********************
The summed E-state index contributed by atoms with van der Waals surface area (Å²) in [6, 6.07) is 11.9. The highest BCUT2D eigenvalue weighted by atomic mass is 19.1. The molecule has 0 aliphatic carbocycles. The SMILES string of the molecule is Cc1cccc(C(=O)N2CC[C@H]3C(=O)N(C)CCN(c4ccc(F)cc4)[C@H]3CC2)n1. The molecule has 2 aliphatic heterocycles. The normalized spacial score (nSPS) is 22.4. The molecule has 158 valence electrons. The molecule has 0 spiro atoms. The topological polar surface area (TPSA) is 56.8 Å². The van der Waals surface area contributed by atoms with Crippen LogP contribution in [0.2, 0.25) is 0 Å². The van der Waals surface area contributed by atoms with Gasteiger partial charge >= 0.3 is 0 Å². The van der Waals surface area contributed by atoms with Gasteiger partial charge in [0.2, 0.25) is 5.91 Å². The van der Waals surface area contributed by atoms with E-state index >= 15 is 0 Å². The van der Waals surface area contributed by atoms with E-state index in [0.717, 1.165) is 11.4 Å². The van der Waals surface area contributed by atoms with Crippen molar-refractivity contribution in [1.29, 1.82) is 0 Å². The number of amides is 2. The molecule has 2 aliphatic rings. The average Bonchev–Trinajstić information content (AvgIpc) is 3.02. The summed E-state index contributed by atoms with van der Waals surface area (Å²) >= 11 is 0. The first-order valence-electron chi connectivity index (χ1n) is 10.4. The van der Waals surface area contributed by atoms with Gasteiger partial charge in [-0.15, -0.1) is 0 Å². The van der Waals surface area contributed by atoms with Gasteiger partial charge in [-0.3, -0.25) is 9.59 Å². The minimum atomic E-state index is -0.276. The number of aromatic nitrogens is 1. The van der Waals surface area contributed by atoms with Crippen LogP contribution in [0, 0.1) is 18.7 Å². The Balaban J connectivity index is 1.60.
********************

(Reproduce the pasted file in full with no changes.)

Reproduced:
The summed E-state index contributed by atoms with van der Waals surface area (Å²) in [6, 6.07) is 11.9. The highest BCUT2D eigenvalue weighted by atomic mass is 19.1. The molecule has 0 aliphatic carbocycles. The SMILES string of the molecule is Cc1cccc(C(=O)N2CC[C@H]3C(=O)N(C)CCN(c4ccc(F)cc4)[C@H]3CC2)n1. The molecule has 2 aliphatic heterocycles. The normalized spacial score (nSPS) is 22.4. The molecule has 158 valence electrons. The molecule has 0 spiro atoms. The topological polar surface area (TPSA) is 56.8 Å². The van der Waals surface area contributed by atoms with Crippen LogP contribution in [0.2, 0.25) is 0 Å². The van der Waals surface area contributed by atoms with Gasteiger partial charge >= 0.3 is 0 Å². The van der Waals surface area contributed by atoms with Gasteiger partial charge in [0.2, 0.25) is 5.91 Å². The van der Waals surface area contributed by atoms with E-state index >= 15 is 0 Å². The van der Waals surface area contributed by atoms with E-state index in [0.717, 1.165) is 11.4 Å². The van der Waals surface area contributed by atoms with Crippen molar-refractivity contribution in [1.29, 1.82) is 0 Å². The number of amides is 2. The molecule has 2 aliphatic rings. The average Bonchev–Trinajstić information content (AvgIpc) is 3.02. The summed E-state index contributed by atoms with van der Waals surface area (Å²) >= 11 is 0. The first-order valence-electron chi connectivity index (χ1n) is 10.4. The van der Waals surface area contributed by atoms with Gasteiger partial charge in [-0.15, -0.1) is 0 Å². The van der Waals surface area contributed by atoms with Gasteiger partial charge in [-0.3, -0.25) is 9.59 Å². The minimum atomic E-state index is -0.276. The number of aromatic nitrogens is 1. The van der Waals surface area contributed by atoms with Crippen LogP contribution in [0, 0.1) is 18.7 Å². The Balaban J connectivity index is 1.60.